# Thread: Limits of Functions in Real Analysis

1. ## Limits of Functions in Real Analysis

Alright, I need some guidance with the following problem. Any help would be appreciated.
Suppose $\displaystyle lim_{x\rightarrow x_{0}}f(x)=b$ and given any $\displaystyle r>0$ the set $\displaystyle f(B'_{r}(a))$ contains both poisitive and negative real numbers,show that $\displaystyle b=0$.

After I talked to some people it sounds like there may be a typo???
Possibly $\displaystyle x_{0}=a$ in this problem? Either way I'm not really sure how to show that b=0.

2. Originally Posted by zebra2147
Alright, I need some guidance with the following problem. Any help would be appreciated.
Suppose $\displaystyle lim_{x\rightarrow x_{0}}f(x)=b$ and given any $\displaystyle r>0$ the set $\displaystyle f(B'_{r}(a))$ contains both poisitive and negative real numbers,show that $\displaystyle b=0$.

After I talked to some people it sounds like there may be a typo???
Possibly $\displaystyle x_{0}=a$ in this problem? Either way I'm not really sure how to show that b=0.

It must be, again, $\displaystyle a=x_0$ : just think that when $\displaystyle x\rightarrow x_0$ , x gets into ANY neighborhood of $\displaystyle x_0$, so if in ANY such

neighborhood there are positive and negative values of f AND the limit exists, this limit must be zero.

Try now to give a proof with $\displaystyle \epsilon\,,\,\delta$ and/or a proof bya contradiction.

Tonio

3. Attempt #1 at proof:

Suppose $\displaystyle D=D_{1}\bigcup D_{2}$ where $\displaystyle D_{1}$ contains only negative real numbers and $\displaystyle D_{2}$ contains only positive real values. Let $\displaystyle a$ be a limit point of $\displaystyle D_{1}$ and $\displaystyle D_{2}$. Then let $\displaystyle f: D\rightarrow R$ be the function $\displaystyle f(B'_{r}(a))$. Thus, the $\displaystyle lim_{x\longrightarrow a}$ exists only if $\displaystyle lim_{x\longrightarrow a}f|_D_{j}$ both exist and are equal.

Then, if both limits exist we have that, for some $\displaystyle \epsilon>0$,when $\displaystyle x_{1}<0$, $\displaystyle |x_{1}-a|<\delta\Rightarrow |f(B'_{r}(a))-b|<\epsilon$. Also, when $\displaystyle x_{2}>0$, $\displaystyle |x_{2}-a|<\delta\Rightarrow |f(B'_{r}(a))-b|<\epsilon$.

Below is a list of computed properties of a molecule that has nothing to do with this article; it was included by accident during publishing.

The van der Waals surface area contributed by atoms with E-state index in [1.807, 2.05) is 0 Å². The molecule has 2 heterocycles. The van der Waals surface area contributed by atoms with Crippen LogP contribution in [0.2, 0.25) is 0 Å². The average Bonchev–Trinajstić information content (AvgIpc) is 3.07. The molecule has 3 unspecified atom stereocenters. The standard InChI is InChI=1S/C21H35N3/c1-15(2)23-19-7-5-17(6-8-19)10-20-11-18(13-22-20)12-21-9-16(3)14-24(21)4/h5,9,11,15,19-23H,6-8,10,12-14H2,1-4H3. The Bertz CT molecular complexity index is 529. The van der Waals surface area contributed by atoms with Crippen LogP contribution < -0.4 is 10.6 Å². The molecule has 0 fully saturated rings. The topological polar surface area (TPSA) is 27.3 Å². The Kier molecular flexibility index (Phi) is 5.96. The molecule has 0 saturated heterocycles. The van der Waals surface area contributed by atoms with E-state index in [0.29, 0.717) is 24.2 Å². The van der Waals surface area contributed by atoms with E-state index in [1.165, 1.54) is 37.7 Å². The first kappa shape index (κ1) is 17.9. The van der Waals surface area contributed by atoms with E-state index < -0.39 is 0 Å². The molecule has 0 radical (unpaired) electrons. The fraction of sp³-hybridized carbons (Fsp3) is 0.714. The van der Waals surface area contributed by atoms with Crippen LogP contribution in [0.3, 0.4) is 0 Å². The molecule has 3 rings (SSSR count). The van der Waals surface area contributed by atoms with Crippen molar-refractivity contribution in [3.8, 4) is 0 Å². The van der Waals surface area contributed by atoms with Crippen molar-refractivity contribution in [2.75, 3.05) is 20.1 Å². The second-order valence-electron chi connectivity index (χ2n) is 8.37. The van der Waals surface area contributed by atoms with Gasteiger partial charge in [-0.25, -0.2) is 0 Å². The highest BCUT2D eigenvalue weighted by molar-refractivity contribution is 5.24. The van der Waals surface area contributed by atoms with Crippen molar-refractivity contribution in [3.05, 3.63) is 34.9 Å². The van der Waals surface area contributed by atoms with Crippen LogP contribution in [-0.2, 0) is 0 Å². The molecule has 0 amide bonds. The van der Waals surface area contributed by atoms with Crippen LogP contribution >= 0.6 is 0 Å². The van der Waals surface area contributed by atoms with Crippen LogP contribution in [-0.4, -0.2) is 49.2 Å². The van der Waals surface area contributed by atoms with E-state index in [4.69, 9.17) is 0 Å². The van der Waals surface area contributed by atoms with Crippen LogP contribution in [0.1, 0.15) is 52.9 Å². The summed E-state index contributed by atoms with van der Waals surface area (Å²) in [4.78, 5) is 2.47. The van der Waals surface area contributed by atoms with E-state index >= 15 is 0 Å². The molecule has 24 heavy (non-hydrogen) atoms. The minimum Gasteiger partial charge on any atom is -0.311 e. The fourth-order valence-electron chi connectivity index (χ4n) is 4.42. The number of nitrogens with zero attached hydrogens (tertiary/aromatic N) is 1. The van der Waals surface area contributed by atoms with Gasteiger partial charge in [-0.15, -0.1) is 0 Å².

The only way that this can happen is when $\displaystyle b=0$?????

4. Originally Posted by zebra2147
Attempt #1 at proof:

Suppose $\displaystyle D=D_{1}\bigcup D_{2}$ where $\displaystyle D_{1}$ contains only negative real numbers and $\displaystyle D_{2}$ contains only positive real values. Let $\displaystyle a$ be a limit point of $\displaystyle D_{1}$ and $\displaystyle D_{2}$. Then let $\displaystyle f: D\rightarrow R$ be the function $\displaystyle f(B'_{r}(a))$. Thus, the $\displaystyle lim_{x\longrightarrow a}$ exists only if $\displaystyle lim_{x\longrightarrow a}f|_D_{j}$ both exist and are equal.

Then, if both limits exist we have that, for some $\displaystyle \epsilon>0$,when $\displaystyle x_{1}<0$, $\displaystyle |x_{1}-a|<\delta\Rightarrow |f(B'_{r}(a))-b|<\epsilon$. Also, when $\displaystyle x_{2}>0$, $\displaystyle |x_{2}-a|<\delta\Rightarrow |f(B'_{r}(a))-b|<\epsilon$.

The only way that this can happen is when $\displaystyle b=0$?????

I think you confused stuff here big time: the positive and negative numbers are in the image of f , NOT in its domain!

We know that $\displaystyle \forall\epsilon>0\,\exists\delta_\epsilon>0\,\,s.t .\,\,x\in B_{\delta_\epsilon}(x_0)\Longrightarrow f(x)\in B_\epsilon(b)$.

Suppose $\displaystyle b>0$ , and let us choose $\displaystyle \epsilon=b/2$ . By the above, we get that $\displaystyle f(x)\in B_\epsilon(b)$ for any

point $\displaystyle x\in B_{\delta_\epsilon}(x_0)$ , for some $\displaystyle \delta_\epsilon>0$ ,or in other words: $\displaystyle f\left(B_{\delta_\epsilon}(x_0)\right)\subset B_\epsilon(b)$ ...but this can't be since

in $\displaystyle f\left(B_{\delta_\epsilon}(x_0)\right)$ there's some negative number, whereas in $\displaystyle B_\epsilon(b)$ all the numbers are positive...

Read the above slowly and with a pencil and a piece of paper by your side...draw diagrams if that helps you.

Tonio

5. Oh ok. That makes more sense. Then I'm assuming that you showed how b>0 does not work, so if we show that b<0 does not work by a similar proof then b=0 must be true?

6. Originally Posted by zebra2147
Oh ok. That makes more sense. Then I'm assuming that you showed how b>0 does not work, so if we show that b<0 does not work by a similar proof then b=0 must be true?

Of course. I think you don't even need to show for $\displaystyle b<0$ since it is plain that this case is completely similar to the one already proven.

Tonio